Brexit turbulence and pound's 31-year low causes UK economy to fall behind France

IMF rankings refute Theresa May's recent claim that the UK is the fifth-largest economy in the world

May Bulman
Wednesday 05 October 2016 17:06 BST
Brexit uncertainty will 'weigh on growth'

The UK has fallen below France in the global table of economic powers due to uncertainy over Brexit.

The latest World Economic Outlook report ranks the UK in eighth place weighting £1,932 billion, while France sits behind Germany in fourth with a weighting of €2,228 billion (£1,967 billion).

Suggestions that Britain will leave the single market and clamp down heavily on immigration have been blamed for pulling the rug from under the sterling, leaving it at a post-Brexit low of €1.14.

In the IMF's latest projections, UK growth is predicted to slow to 1.8 per cent this year and to 1.1 per cent in 2017, down from 2.2 percent last year. The slowdown is largely a result of the uncertainty following the Brexit referendum in June, which is expected to take a toll on investor confidence.

Meanwhile, the Eurozone is expected to expand 1.7 per cent this year and 1.5 per cent next year.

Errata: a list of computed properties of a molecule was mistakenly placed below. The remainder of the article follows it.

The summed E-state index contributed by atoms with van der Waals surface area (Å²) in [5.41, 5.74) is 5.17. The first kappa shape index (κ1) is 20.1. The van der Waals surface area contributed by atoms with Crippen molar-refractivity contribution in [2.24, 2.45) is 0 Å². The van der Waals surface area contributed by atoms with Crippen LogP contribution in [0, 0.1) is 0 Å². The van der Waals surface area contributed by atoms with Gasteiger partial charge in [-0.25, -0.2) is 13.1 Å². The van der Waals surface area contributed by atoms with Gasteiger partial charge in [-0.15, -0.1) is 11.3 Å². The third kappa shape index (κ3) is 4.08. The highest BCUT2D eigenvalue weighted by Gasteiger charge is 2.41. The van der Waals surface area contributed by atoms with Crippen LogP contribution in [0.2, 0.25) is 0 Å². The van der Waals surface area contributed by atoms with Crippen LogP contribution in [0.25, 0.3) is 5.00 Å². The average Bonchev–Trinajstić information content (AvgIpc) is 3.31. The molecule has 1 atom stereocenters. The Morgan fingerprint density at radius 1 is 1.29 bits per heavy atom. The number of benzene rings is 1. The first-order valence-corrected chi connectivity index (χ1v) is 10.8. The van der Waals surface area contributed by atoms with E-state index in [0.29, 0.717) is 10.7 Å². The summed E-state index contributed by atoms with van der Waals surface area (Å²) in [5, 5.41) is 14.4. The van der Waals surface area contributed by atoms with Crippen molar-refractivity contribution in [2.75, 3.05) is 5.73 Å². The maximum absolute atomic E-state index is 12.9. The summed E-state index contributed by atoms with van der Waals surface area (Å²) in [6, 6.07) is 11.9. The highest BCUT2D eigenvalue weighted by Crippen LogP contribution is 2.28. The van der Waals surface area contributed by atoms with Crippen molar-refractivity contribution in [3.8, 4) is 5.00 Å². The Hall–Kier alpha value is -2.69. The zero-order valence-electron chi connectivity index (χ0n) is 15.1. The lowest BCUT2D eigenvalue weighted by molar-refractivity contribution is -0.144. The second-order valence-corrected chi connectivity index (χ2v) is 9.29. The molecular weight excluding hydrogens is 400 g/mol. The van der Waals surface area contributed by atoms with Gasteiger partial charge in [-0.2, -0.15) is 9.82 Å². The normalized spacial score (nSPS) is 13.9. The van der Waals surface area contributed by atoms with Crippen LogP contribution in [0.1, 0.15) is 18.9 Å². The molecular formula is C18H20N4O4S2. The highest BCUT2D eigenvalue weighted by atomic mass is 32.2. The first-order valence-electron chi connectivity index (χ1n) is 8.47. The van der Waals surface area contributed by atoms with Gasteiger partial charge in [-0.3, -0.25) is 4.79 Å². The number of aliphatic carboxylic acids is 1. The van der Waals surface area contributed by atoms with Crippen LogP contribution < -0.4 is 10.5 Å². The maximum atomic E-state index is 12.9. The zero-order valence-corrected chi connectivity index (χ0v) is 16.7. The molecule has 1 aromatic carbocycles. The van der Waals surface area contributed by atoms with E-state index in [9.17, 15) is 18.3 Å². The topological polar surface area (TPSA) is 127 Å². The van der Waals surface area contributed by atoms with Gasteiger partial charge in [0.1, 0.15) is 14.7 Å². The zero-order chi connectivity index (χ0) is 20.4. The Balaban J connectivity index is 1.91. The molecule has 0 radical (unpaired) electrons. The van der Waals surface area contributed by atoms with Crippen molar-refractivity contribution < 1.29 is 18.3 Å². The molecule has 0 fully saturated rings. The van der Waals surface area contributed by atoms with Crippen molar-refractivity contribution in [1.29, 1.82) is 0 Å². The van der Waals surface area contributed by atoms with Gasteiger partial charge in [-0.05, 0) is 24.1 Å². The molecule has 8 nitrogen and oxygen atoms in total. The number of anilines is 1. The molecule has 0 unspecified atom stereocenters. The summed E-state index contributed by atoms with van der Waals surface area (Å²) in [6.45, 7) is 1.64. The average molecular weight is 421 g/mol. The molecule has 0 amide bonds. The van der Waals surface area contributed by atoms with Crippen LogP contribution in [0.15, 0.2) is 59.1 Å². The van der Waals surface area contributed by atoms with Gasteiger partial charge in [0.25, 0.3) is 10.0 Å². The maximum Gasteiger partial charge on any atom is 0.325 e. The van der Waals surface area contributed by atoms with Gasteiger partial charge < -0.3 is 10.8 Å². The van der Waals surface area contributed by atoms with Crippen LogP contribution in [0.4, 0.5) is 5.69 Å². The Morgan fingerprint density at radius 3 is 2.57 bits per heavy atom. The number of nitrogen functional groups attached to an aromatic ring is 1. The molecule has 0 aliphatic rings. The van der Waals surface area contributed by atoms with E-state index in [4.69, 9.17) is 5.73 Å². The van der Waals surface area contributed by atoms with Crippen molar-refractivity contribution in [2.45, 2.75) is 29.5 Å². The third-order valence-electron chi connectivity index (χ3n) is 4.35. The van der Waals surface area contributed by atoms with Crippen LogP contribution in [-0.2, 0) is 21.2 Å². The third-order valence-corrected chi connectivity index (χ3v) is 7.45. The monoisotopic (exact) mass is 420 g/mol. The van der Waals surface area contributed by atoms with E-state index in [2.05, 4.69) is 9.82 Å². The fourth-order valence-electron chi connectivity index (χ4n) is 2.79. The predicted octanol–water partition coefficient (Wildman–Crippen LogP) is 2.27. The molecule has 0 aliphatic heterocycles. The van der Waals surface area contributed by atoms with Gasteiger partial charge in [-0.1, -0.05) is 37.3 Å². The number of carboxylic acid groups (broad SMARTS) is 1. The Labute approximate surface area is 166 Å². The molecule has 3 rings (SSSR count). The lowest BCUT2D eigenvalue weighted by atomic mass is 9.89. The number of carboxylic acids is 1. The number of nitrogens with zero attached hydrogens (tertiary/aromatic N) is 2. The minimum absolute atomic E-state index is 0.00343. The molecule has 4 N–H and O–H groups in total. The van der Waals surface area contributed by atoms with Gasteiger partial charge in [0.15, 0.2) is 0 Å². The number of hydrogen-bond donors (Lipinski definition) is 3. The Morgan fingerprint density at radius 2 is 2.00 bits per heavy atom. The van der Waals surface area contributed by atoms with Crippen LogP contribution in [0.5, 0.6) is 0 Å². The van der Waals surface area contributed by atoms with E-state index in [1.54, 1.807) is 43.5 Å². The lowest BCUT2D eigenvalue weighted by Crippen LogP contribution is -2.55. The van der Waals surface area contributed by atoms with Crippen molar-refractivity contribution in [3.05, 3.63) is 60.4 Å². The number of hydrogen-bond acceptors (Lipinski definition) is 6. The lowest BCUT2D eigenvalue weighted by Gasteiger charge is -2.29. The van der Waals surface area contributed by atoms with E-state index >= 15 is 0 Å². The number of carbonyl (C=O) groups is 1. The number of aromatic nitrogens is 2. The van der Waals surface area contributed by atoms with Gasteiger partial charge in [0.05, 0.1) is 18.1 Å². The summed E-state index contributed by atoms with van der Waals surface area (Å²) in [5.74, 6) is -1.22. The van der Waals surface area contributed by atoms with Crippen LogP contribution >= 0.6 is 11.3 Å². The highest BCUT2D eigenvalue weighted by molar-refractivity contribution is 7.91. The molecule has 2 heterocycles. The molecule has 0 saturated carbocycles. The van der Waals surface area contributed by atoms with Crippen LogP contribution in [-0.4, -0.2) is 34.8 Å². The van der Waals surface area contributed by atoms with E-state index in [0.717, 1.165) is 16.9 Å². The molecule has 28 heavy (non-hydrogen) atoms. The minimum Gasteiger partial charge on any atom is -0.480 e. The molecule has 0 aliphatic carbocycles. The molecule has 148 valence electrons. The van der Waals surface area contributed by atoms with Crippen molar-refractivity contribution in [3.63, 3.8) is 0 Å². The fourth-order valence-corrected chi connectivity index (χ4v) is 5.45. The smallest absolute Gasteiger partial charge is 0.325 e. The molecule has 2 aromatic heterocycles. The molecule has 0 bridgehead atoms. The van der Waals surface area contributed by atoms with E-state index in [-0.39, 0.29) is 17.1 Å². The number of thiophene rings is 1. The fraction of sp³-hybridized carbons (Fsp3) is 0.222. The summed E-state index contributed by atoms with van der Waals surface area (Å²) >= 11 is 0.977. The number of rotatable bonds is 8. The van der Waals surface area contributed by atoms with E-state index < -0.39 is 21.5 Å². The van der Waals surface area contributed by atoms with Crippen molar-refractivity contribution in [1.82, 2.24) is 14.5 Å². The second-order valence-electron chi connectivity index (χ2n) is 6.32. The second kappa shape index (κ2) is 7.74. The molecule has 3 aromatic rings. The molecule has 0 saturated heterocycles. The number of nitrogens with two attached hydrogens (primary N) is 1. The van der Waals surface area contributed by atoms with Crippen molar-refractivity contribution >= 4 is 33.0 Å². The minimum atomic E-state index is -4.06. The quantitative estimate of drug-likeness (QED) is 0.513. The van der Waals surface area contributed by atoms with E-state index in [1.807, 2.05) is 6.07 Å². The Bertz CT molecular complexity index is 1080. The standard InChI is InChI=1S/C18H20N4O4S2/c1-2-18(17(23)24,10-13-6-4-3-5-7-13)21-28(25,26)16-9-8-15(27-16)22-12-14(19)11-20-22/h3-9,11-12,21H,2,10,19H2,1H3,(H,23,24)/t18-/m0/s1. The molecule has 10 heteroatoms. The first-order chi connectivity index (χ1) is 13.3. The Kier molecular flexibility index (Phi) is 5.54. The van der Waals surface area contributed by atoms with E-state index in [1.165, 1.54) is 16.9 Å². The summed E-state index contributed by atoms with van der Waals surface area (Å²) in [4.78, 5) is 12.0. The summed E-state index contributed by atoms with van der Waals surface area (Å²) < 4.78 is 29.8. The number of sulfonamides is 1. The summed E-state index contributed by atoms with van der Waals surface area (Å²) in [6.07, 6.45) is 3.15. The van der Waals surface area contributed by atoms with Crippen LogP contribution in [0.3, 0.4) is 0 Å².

Maurice Obstfeld, IMF chief economist and economic counsellor, said: "The Brexit vote is an obvious development that we didn't expect a year ago. It's created a lot of uncertainty about the ultimate shape of creating relationships between the United Kingdom and the EU 27 and that uncertainty will probably weigh on growth."

It comes days after Prime Minister Theresa May claimed the UK would get a good deal with the EU because Britain was the fifth-largest economy in the world, a statement later echoed by both the Chancellor Philip Hammond and Foreign Secretary Boris Johnson.

While Mrs May's claim was technically accurate at the moment she made it - with sterling worth €1.16 at the end of last week - the latest forecasts show that Britain no longer occupies such an illustrious position.

In terms of gross domestic product per person, the IMF ranked Britain as only the 27th richest nation, with Qatar and Luxembourg taking the two top spots.

In terms of the global economy, the IMF predicted it will expand 3.1 per cent this year, unchanged from its July projection. Next year, growth will increase slightly to 3.4 per cent on the back of recoveries in major emerging market nations, including Russia and Brazil. These forecasts are below what they were in 2015.

Advanced economies will expand just 1.6 per cent in 2016, less than last year’s 2.1 per cent pace and down from the July forecast of 1.8 per cent.

The IMF said that its forecast reflects a more "subdued" outlook for advanced economies following Britain's vote in favour of leaving the EU and weaker-than-expected growth in the US, stating these developments have put "further downward pressure on global interest rates".

On the world economy, Mr Obstfeld said: “Taken as a whole, the world economy has moved sideways. We have slightly marked down 2016 growth prospects for advanced economies while marking up those in the rest of the world.”

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